Well, this post is very different from the previous ones but I wanted to share with you my thoughts and the things I’ve learned or realized through my crazy experiences of living abroad. So, here we go:
1. Human relationships are nowadays incredibly fragile. If you say a word that you shouldn’t say, the relationship you’ve fostered can vanish instantly. Relationships can break like a vase that you throw against a wall, into a thousand little pieces. Everything will be gone in the blink of an eye. One word, one phrase, or one not so pleasant moment is enough to destroy what had been built for a long time. It is hard for me to realize that people tend to judge other people with ease, rather than trying to understand and solve hard situations or problems. It easier and more comfortable nowadays to throw away something and replace it, than to take the time and the effort to repair it.
2. No place in the world is like home. Before I moved to Austria, my father knew that I wanted to live abroad and he was even positive and excited with my ideas. But he warned me!! And he said that I will never find a home that will be as good like my home. When he said that, I honestly confess now that I didn’t get what he was talking about. Later on and after having lived abroad for three years, I now understand what he once said and think a lot about his words and how right he was. So, expanding yourself abroad is attractive but experiences prove that no place is like home.
3. I learnt how to manage difficult situations and above all how to manage difficult people. When you go abroad, in order to start creating network of friends and establishing relationships with other people, all you have to do is to be open, friendly, and nice. I assume that that’s the way it works or that’s the way it should work. But even if you are open, friendly, and nice, it doesn’t mean automatically that others are as well. I often catch myself to be too naive and too good natured and still get in trouble or cause misunderstandings without even wanting them. So, I suppose if you want to get along smoothly without having many problems caused by others, choose your friends carefully and keep the ones that inspire you, motivate, help and care for you. True friends really are worth their weight in gold.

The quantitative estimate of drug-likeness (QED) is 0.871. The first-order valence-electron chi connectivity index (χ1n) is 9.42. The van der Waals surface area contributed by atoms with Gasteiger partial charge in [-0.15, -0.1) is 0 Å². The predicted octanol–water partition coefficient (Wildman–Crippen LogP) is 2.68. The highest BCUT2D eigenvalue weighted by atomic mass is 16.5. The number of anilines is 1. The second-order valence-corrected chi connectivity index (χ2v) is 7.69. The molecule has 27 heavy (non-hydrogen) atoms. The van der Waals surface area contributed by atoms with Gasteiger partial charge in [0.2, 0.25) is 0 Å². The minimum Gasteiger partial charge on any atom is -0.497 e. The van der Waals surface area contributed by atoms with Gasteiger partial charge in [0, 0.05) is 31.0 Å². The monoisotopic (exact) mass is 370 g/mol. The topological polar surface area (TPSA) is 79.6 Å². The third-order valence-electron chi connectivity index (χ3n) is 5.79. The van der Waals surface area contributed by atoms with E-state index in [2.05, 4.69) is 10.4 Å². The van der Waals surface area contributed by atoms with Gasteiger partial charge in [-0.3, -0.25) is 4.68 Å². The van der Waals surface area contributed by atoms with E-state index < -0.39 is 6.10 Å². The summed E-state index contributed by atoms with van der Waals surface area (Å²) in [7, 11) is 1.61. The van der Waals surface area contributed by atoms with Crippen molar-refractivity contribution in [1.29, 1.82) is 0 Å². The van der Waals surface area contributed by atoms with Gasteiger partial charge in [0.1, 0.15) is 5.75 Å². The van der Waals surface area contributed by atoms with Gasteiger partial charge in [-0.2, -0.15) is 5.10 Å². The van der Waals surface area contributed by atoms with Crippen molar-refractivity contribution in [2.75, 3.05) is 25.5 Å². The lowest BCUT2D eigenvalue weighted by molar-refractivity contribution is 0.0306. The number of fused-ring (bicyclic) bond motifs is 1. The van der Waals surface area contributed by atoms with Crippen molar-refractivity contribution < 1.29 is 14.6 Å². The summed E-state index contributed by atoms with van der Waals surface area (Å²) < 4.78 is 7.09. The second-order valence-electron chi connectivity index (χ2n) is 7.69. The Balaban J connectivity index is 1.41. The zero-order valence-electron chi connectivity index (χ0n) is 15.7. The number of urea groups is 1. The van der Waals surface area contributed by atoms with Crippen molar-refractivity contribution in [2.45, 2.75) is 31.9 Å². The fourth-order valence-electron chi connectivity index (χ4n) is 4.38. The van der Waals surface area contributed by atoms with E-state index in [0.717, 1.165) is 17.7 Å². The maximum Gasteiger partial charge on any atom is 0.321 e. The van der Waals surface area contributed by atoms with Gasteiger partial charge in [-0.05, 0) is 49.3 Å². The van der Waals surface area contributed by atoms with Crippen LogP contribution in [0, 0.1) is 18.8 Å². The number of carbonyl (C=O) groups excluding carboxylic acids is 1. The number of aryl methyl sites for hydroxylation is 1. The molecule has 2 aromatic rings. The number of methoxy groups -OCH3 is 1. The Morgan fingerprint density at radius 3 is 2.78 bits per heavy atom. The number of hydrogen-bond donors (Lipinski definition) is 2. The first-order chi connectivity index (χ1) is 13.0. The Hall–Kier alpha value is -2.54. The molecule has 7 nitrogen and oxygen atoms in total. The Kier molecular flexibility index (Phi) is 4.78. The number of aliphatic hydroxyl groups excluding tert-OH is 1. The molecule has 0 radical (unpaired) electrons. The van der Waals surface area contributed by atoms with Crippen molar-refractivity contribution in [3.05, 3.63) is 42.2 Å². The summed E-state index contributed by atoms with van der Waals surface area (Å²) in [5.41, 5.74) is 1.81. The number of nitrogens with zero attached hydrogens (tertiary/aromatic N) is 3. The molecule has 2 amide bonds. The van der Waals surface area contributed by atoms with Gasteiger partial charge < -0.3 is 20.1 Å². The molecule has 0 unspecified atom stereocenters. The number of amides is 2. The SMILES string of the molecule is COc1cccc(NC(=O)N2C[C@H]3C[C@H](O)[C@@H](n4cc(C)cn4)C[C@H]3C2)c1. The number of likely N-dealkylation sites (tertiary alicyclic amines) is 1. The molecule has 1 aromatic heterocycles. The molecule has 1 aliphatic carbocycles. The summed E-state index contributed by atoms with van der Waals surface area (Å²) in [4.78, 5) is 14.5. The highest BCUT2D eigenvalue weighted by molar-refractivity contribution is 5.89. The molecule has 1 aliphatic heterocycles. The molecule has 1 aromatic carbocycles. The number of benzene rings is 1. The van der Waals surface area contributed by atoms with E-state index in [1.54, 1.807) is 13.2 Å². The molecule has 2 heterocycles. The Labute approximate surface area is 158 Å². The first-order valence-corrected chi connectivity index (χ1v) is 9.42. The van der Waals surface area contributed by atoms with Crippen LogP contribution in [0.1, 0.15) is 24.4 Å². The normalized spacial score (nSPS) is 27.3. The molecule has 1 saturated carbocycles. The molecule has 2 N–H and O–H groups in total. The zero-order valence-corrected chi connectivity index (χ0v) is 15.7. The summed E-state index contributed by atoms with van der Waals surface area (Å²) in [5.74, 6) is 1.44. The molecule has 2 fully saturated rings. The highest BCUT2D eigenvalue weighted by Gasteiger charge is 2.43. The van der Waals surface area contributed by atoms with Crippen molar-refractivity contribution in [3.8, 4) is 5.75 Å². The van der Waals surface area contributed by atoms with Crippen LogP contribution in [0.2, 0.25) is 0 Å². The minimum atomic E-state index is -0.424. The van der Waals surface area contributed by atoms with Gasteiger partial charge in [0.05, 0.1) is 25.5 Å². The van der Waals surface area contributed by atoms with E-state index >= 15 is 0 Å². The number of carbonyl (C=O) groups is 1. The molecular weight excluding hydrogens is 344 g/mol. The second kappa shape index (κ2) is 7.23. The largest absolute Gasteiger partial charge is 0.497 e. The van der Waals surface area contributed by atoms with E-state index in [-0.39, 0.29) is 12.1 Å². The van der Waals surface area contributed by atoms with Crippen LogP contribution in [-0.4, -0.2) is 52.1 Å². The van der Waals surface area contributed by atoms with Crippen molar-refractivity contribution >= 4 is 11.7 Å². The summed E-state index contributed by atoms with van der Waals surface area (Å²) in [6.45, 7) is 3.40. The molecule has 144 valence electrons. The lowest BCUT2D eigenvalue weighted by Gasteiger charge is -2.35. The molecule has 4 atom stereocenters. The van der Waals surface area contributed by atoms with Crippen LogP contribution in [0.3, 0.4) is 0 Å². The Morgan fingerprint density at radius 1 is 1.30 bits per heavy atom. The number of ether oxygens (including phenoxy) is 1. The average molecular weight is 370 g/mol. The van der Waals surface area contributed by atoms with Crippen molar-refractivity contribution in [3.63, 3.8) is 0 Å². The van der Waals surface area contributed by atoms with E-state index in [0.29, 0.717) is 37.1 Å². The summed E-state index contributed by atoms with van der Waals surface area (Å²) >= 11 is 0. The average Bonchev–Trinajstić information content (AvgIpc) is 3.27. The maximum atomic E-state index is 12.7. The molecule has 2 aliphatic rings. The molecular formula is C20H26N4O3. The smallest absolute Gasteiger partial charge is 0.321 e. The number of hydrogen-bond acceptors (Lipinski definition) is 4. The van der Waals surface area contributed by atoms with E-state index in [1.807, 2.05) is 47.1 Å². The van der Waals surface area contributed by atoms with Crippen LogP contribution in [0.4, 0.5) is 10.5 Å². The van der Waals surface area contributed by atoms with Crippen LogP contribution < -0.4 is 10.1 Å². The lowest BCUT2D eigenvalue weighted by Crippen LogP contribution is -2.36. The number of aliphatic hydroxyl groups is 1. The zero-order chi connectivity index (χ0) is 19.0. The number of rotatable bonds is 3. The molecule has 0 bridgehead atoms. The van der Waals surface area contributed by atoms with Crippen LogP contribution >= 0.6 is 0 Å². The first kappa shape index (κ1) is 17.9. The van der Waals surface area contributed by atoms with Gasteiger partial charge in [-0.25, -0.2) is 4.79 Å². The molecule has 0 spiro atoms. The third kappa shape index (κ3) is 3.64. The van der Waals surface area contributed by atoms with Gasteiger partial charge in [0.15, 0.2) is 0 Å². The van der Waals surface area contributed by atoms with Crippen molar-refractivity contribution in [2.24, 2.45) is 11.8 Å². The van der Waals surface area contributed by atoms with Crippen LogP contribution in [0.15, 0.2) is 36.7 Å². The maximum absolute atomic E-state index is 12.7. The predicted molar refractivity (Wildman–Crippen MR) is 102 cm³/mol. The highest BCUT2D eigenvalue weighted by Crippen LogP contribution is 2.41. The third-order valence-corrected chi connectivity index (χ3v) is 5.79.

4. Family is the most important thing we have. Friends are also important in one’s life and we need them but throughout these past three years in Vienna, I realised how many people come and go, but family still stays. To make it clearer, even if you choose to live abroad, think about where all the expats are going for Christmas, where and with whom do they choose to spend these special holidays. Of course, they go back home.
5. This paragraph is related to number 2. Life in a shared apartment with people that you don’t know can turn up being very unpleasant. People, especially 18-30 years olds, share flats because of money. They think “I cannot afford a flat on my own so as a second choice I will share the flat with others, and also the rent and bills.” And of course, it is comfortable for your wallet but I don’t know how comfortable is it for your inner serenity and for your mental well being. The starting point is wrong: you are doing something for money, and not for what you want. So, in my opinion, if you want to save yourself troubles, stress, and wasted energy, ask your friends if they want to share a flat with you or try to find a better solution. I don’t want to be pessimistic and negative, and it can even work out very well for you, but after all that I experienced, I am amazed at how this system still works and at the same time I am happy I managed to survive after all that I have gone through and I am happy to be where I am now!!!
Do you have similar experiences?
“I think the girl who is able to earn her own living and pay her own way should be as happy as anybody on earth. The sense of independence and security is very sweet.” -Susan B. Anthony